Tabarka is a fisherman’s village, about 18 km from the border with Algeria, therefore it’s a port of entry and a 100nm sail from the south of Sardinia.
The port dates back to Roman times. It was and still is famous for its’ coral trade.
We arrived with ‘Bluewaft’ by night at around 10pm and had to do a very focussed watch, zigzagging through the fishing nets. These are indicated with white buoys. We were nervous getting caught in one, but fortunately the nets sit very deep. The only advice is, don’t go to close to the buoys themselves as you can get caught in the lines that attach them to the nets.
We were about 10 nm off-shore when a friendly French voice called us on the radio. The harbour master gave us a very warm welcome and directions to approach the marina. It was easy, ‘just stay left of the light house’.
The marina is open all day and night. Customs and immigration also work around the clock. By midnight we had checked in and our boat had cleared customs, including a quick inspection on board. It is handy to have an inventory of liquor and wine ready.
We were docked right in front of the captainry, which gave us a good feeling of security. Theft is no issue. The local people are very helpful and sincerely happy to see you. A smile brings you far.
My first research when I arrive on a new location is where to find fresh bread, fresh produce, what is the local specialty and what’s the best restaurant.
There is a Proxy Supermarket (part of Auchan chain) only short walk from the marina. It’s a small supermarket with a good selection in fresh meat, fresh fish and fresh bread. You will find most of the European brands food and non-food wise. I was excited to find 10 grams of saffron flowers for only 70 eurocent!
You will also find many food stalls in the streets with fruit and vegetables, fish, olives and some dried fruits. There is also a good street food culture; they grill the catch of the day on charcoal barbeques.
Tunisia has great terracotta and absolutely stunning stoneware. In a simple souvenir shop, I found a big selection of terracotta dishes, fully handmade and hand painted. For only 40 euro, I bought a big tagine, a huge fruit bowl and 2 small aperitif bowls.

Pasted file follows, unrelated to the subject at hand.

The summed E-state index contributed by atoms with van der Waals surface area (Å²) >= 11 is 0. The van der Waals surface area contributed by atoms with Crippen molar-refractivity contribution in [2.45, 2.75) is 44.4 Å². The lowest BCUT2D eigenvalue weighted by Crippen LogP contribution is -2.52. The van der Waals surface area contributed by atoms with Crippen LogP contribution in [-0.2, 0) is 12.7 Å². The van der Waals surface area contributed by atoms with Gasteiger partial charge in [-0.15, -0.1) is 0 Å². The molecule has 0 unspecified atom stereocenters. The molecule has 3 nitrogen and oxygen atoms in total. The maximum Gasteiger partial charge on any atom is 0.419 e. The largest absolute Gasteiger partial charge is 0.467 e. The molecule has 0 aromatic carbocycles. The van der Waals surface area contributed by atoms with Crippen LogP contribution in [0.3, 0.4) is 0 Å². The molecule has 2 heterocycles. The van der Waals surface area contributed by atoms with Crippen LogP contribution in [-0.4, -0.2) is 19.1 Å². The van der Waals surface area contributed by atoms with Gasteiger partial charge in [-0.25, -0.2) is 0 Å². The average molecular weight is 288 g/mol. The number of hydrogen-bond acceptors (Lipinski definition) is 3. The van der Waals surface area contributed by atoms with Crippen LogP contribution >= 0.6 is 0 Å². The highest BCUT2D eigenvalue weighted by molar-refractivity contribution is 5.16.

We also bought a small handmade carpet in natural colours for the boat.
There are many shops that sell red coral and turquoise jewellery.
Where to eat out?
Next to the capitainry is a seafood restaurant named ‘Touta’, with very attentive service and good atmosphere. It is best to ask what’s fresh. Their specialty is Lobster (Langouste), if available, but quite expensive at 50 Euro/kilo. Alternatively, you can get lobster from the fishing boats themselves for about half that price.
Very well priced and delicious is the local fish ‘Rouget’ and ‘Dorade’.
As an entrée we had very flavoursome local prawns and squid. The other specialty of the house is ‘couscous’ with lamb. This needs to be ordered 24 hours in advance, a ‘must try’.
We also tried the local Tunisian Chardonnay that was quite good.
A whole dinner for 2 people with a bottle of local wine was under 50 euro.
There is an old fort, on the peninsula, on which the lighthouse is build, dating from 16th century and built on Roman ruins. Definitely worth the walk up, a nice surprise might wait you there! (I was sworn to secrecy)
The marina fees are low. The place is very interesting to use as a base if you want to do a bit of a tour through Tunisia.
There is a one off tax to pay per year based on the length of your boat (about $1 per foot), but apart from that we paid 15 euro/day for a 56ft catamaran!
It was a lovely experience and we would highly recommend it to other yachties. Give these people some business, they deserve it!
© Magali Schockaert and Gourmetonboard.com, 2015. Unauthorized use and/or duplication of this material without express and written permission from this blog’s author and/or owner is strictly prohibited. Excerpts and links may be used, provided that full and clear credit is given to Magali Schockaert and Gourmetonboard.com with appropriate and specific direction to the original content.